Shuba salad is a classic Russian dish featuring beautiful layers of pickled herring and root vegetables. It’s traditionally a national New Year’s dish, but let’s be honest, it’s delicious anytime of the year!

Shuba salad on the plate

Shuba salad needs to be prepared at least 6 hours ahead of time. Why? This impressive salad needs time to set in the refrigerator before you serve it. But, trust me, it’s well worth it. 

Like many classics, shuba is made a variety of different ways according to what chef you ask. But, that’s what makes it fun, right? Some people like to layer the beets last to create a reddish-purple “fur coat”, while others like to layer mayonnaise last for a “white coat”. 

What is Shuba Salad?

Simply put, shuba salad, or “Herring Under a Fur Coat,” is a layered salad of pickled herring fillets, finely chopped onion, beets, carrots, potatoes and dressing. In Russian, “shuba” means “fur coat,” and more specifically references the big coats Russians have to wear during the harsh winter months. But, when it comes to the salad, the “fur coat” reference is all in the aesthetic. When you layer your boiled and grated beets on top of this salad, it looks similar to the texture of a fur coat, hence the name! It’s a fun, delicious and classic dish that has graced Russian tables for decades. 

But, who came up with the idea for this signature salad? Legend has it that restaurateur Anastas Bogomilov created the dish to fill the bellies of his customers in 1918. His patrons were notorious for drinking too much and causing a ruckus. To alleviate the tension, it’s rumored he created the ultra-filling shuba salad. I mean, food can solve everything right? 

Tips For Making Shuba Salad

This salad might seem a bit daunting to make if you didn’t grow up in an Eastern European household. But, don’t worry! Below, I will list all of my tips and tricks for making the perfect shuba salad. 

Shuba salad recipe

Get the Layers Right

The biggest tip I can hammer into you is to get the layering order right. It goes: potatoes, onions, herring, carrots, mayonnaise, beets and then another thin layer of mayonnaise to top it all off. Why am I such a stickler when it comes to layering? Well, putting the heaviest layer of potatoes at the bottom helps keep the salad sturdy, but there is also something delicious about the way the herring soaks into the spuds. Trust me, it makes all the difference in the flavor!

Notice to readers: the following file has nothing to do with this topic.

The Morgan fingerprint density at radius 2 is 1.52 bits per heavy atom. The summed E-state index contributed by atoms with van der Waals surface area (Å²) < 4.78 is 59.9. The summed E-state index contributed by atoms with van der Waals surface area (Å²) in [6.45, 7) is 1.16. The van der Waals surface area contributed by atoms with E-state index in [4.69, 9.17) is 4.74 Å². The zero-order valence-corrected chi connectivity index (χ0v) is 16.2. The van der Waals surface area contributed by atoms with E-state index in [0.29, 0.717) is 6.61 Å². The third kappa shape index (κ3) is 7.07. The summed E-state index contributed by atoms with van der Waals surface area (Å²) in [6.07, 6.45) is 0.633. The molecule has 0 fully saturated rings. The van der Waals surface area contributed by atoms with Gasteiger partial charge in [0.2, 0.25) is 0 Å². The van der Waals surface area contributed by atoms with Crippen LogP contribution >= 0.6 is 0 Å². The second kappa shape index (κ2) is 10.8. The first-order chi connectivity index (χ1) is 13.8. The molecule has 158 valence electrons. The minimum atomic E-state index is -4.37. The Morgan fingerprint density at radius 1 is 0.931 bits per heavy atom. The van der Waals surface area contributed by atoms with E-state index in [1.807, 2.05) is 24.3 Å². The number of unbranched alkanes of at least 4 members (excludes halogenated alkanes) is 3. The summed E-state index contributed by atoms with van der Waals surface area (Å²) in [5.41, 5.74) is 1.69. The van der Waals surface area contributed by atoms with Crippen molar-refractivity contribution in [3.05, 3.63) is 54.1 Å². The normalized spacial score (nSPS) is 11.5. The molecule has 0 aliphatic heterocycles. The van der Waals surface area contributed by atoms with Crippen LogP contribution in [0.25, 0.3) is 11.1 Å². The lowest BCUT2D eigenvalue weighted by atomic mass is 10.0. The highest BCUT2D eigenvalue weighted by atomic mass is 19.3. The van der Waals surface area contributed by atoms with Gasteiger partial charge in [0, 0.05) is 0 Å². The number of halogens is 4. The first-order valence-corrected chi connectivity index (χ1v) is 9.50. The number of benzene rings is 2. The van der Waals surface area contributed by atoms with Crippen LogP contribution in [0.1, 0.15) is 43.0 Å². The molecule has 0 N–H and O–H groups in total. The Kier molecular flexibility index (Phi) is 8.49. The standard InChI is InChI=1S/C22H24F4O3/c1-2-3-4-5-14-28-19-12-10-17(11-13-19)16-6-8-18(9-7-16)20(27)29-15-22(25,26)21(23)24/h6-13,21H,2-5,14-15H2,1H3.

Note: Sometimes chefs add a layer of chopped hard boiled eggs to shuba salad. If this sounds tasty to you, add this layer on top of your carrots. 

Replace Herring In Shuba for Smoked Salmon

Okay, I’ll be realistic here. Some of you may just simply loathe herring and that’s okay! We can still be friends and you don’t have to go without shuba. If you can’t do herring, replace it with smoked salmon. This variation is equally delicious. Sometimes I even make it this way when the craving hits! 

Give Shuba Enough Time to Set

Like I said above, shuba needs to set in the fridge before you serve it. This helps all the layers get together, while ensuring each layer stands out. It also makes it easier for you when it comes time to delicately remove the salad from the mold.

shuba salad on a plate

Other Beet Salads

Eastern Europeans love their beets — my family included! Here are some of my other favorite beet salad recipes: 

Storing Shuba 

Store shuba in an airtight container in the fridge for up to a week. You can carefully lift it into a container with a spatula to keep its shape. When it comes to freezing shuba for later use, this salad is simply too delicate to freeze. Reserve it for occasions when you can eat it fresh! 

About Author

Natalya Drozhzhin

Natalya founded Momsdish to demonstrate that placing a homemade meal on the table is not hard at all. Natalya makes cooking easier and approachable, by simplifying the ingredients, while still producing the same great taste.